Thursday, October 7, 2010

The Art of Leadership

October 7, 2010

Captain Matt McGraw, a 30-year-old marine helicopter pilot, shared with a group of 450 people a few days ago, his views on leadership. His speech had all of the wow factor trimmings, which resulted in an eruption of a wildly-cheering standing ovation from 400+ college prep high school young men in Cleveland, Ohio. The young captain spoke of some of the essential attributes of a good leader: proficiency, dedication, accountability, perseverance, and detachment.

And while these leadership characteristics may have a familiar common thread for many of us, it was detachment that caught my ear. At first blush, detachment might seem counter-intuitive to the manner in which we engage with our co-workers, colleagues, life mates, friends, clients and prospects. Yet, it is precisely what is called upon in a time of intense concerns and profound challenges. The story that Captain McGraw shared with our riveted audience several days ago was how, with a focused resolve, he was able to impart to his men – his team – that they had lost 4 of their finest (and by the way, they are all the “finest.”) when the helicopter went down.

He shared that he had to face his troop with directness and a strong demeanor so that he could model and reflect the strength that they too, would need to acquire. When asked of the most difficult thing he had ever done, it was this story of facing his men to impart the tragic news while mustering his own resiliency and strength of spirit.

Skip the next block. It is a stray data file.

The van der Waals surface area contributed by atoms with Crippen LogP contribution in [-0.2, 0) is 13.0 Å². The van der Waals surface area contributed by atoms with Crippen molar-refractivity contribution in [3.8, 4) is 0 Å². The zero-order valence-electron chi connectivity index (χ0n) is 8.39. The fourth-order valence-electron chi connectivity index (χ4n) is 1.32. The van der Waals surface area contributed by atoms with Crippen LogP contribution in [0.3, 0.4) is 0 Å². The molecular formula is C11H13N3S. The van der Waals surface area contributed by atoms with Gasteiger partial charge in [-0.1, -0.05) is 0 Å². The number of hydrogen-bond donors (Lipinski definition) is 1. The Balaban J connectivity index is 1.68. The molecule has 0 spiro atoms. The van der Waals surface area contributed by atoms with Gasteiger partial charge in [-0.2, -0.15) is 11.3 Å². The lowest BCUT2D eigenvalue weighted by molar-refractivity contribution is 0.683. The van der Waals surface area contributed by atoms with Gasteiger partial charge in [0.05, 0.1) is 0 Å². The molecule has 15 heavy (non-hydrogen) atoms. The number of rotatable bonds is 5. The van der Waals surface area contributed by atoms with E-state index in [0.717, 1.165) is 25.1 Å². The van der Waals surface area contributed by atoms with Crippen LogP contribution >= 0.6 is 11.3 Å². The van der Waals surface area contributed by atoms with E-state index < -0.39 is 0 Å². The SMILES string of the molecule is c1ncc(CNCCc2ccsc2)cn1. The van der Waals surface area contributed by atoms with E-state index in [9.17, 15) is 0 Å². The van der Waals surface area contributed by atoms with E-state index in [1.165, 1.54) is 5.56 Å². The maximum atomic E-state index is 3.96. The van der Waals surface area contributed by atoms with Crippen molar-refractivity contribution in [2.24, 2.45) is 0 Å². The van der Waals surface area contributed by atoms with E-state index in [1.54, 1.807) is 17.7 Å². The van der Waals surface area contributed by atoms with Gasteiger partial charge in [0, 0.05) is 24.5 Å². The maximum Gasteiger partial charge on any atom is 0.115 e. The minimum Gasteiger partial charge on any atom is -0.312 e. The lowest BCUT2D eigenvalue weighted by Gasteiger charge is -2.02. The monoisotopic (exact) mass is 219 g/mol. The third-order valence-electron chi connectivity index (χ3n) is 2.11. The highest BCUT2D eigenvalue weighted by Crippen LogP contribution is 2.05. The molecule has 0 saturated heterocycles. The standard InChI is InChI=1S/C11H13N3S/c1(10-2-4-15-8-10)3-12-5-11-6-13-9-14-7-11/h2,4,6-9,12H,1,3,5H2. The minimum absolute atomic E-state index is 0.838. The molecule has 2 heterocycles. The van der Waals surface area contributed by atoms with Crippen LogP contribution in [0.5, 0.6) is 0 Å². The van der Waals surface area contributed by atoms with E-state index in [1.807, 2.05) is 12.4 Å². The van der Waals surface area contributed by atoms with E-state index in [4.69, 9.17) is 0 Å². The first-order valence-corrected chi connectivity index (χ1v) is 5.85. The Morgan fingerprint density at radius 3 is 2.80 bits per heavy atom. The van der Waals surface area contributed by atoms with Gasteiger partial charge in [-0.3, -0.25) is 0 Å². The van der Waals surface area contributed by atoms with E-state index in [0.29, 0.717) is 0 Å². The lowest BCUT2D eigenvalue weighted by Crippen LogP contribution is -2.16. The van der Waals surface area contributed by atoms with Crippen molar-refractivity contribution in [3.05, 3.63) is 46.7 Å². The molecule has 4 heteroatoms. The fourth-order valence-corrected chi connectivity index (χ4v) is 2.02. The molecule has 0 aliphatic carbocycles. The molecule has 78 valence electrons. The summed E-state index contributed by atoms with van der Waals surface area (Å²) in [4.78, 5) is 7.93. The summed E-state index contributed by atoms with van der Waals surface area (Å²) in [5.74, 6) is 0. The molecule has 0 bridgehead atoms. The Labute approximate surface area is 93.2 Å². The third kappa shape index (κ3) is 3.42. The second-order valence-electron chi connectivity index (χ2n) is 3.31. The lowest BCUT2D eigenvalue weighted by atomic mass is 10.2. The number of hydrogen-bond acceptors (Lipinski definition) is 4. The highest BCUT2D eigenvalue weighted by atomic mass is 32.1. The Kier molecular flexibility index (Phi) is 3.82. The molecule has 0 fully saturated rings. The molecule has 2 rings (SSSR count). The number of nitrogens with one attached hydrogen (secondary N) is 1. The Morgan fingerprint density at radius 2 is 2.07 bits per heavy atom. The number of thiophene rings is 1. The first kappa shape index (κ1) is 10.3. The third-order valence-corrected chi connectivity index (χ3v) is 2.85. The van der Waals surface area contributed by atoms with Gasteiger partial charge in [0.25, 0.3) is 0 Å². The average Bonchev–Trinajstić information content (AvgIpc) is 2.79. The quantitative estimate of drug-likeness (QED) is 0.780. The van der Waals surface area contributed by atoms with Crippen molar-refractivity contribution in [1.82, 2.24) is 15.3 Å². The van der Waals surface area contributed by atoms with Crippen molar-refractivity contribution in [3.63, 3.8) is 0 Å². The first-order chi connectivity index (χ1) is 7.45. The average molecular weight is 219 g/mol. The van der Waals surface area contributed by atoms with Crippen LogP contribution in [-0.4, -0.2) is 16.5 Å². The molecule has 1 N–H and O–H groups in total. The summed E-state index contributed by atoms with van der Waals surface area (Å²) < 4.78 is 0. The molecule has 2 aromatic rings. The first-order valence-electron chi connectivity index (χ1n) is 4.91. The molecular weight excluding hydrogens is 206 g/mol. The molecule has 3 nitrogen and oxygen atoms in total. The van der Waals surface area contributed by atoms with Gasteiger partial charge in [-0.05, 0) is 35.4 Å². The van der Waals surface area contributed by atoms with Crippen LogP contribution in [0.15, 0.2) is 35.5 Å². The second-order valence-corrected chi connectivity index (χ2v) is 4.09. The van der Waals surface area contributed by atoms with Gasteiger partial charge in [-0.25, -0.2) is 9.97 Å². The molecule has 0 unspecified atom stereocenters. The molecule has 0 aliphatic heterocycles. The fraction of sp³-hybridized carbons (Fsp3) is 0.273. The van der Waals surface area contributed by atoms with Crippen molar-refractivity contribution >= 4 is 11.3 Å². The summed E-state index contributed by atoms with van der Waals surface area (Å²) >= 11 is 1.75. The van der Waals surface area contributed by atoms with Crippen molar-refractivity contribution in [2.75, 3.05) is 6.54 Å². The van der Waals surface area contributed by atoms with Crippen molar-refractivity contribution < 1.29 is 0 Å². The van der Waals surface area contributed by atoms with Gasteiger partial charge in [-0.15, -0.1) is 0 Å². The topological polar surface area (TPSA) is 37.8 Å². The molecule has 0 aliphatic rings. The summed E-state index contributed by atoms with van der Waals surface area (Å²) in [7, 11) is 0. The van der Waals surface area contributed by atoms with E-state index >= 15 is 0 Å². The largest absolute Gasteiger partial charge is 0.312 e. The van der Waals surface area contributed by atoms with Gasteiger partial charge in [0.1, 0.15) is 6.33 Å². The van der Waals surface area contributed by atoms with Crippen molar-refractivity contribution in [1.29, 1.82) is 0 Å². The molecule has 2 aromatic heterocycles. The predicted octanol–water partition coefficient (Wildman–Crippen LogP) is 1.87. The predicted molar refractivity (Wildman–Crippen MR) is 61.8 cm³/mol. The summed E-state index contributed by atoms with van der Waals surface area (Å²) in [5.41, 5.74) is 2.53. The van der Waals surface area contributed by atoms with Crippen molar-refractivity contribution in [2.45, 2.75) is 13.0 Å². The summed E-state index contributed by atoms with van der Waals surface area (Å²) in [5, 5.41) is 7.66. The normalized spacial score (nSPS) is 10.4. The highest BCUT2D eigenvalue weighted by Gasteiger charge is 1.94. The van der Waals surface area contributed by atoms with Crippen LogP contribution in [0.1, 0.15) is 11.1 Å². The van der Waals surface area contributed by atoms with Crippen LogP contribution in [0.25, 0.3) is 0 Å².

And it got me to thinking about leadership qualities that we use off the battlefield. I am a believer that we are all leaders – that we have inherent strengths and gifts that are called upon at the right time, in the right place. In order to allow these gifts to surface, we need to perhaps recognize that we ought to have a presence of detachment so that our emotional containers do not runneth over.

In challenging situations, what do you do in order for your emotional energy to take a back seat? If there is a discrepancy with a co-worker or a client, what innate leadership qualities are called forth?

Captain McGraw recognized that his priority was his troop; he put his emotions aside and had the welfare of his charges front and center. Putting other’s first, being other-oriented, is one way in which we are shaped as leaders. What strengths can you identify that reflect your leadership?

Mindfully Yours,


No comments:

Post a Comment